Hissing and Leak from Cold Water Intake

Discussion in 'Water Heater Forum, Tanks' started by newbie386, Sep 26, 2016.

  1. newbie386

    newbie386 New Member

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    Sep 26, 2016
    Location:
    British Columbia
    Hi all. It's my first post here.

    I've been hearing hissing and dripping sound from my hot water tank for a while, and I finally took a look recently and discovered it's coming from the cold water intake valve. There's also a hose connected to the valve which is directed to the drain and water and contantly dripping out from it.
    Is this normal or do I need to change the valve?

    Everything is 6 years old except for the heating elements in the tank(replaced last year). There's also drip from the hose connected to the pressure relief valve which is also 6 years old, so should I replace that also?

    Lastly, I read somewhere that replacing the anode will extend the life of the tank. Is this something I can do myself who is almost a beginner in this kind of jobs?

    Any advice would be appreciated.
    Thank you!

    20160924_101926(2).jpg 20160924_111316(2).jpg
     
    Last edited: Sep 26, 2016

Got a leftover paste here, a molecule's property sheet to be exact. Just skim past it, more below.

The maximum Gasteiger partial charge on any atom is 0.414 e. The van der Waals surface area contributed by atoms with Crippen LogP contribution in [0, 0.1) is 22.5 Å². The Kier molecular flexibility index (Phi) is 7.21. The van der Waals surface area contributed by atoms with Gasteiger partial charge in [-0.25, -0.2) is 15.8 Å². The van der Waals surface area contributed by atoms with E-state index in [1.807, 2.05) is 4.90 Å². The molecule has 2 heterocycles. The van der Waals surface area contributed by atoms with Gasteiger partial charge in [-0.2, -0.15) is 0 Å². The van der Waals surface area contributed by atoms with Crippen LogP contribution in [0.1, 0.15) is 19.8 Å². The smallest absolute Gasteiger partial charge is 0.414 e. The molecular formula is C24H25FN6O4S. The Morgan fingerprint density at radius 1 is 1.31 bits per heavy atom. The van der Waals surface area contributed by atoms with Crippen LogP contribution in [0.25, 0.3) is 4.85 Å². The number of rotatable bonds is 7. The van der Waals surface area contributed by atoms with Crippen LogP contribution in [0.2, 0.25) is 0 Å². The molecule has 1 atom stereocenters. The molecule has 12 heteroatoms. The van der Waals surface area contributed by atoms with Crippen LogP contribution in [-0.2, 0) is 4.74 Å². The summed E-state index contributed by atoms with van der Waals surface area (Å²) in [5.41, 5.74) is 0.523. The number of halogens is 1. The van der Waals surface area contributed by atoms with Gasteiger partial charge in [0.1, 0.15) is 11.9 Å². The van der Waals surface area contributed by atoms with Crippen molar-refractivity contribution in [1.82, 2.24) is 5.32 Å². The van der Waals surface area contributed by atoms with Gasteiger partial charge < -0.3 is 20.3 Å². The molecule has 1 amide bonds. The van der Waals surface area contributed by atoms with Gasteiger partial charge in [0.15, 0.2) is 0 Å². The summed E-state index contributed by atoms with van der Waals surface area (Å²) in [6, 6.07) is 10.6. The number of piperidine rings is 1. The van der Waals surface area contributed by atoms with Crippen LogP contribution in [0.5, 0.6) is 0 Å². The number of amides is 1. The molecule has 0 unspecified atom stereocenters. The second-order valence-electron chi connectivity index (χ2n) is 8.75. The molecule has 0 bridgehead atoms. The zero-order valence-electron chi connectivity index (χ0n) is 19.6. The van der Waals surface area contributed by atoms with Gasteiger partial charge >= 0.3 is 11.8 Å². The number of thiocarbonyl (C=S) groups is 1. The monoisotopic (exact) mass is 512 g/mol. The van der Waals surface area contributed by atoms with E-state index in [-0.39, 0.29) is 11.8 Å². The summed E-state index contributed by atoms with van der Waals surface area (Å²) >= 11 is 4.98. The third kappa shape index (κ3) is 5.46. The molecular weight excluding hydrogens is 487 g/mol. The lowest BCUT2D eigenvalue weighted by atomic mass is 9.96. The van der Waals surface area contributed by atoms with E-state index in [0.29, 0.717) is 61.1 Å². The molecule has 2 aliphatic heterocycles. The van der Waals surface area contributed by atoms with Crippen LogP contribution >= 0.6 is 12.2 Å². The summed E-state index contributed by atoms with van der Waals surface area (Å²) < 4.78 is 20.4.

2. Reach4

    Reach4 Well-Known Member

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    Location:
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    You probably want to post a photo of that. Also check for a device in line with your incoming water -- a pressure reducing valve, PRV. Your PRV may be bad.

    It is not normal to have the temperature and pressure relief valve to be dripping.

    It would probably take an impact wrench with a 1-1/16 socket to loosen the old anode. So it is not hard to do if you have the tools.
     
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  4. newbie386

    newbie386 New Member

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    Thank you Reach.
    I just added a coupld photos in the original post.
     
  5. Reach4

    Reach4 Well-Known Member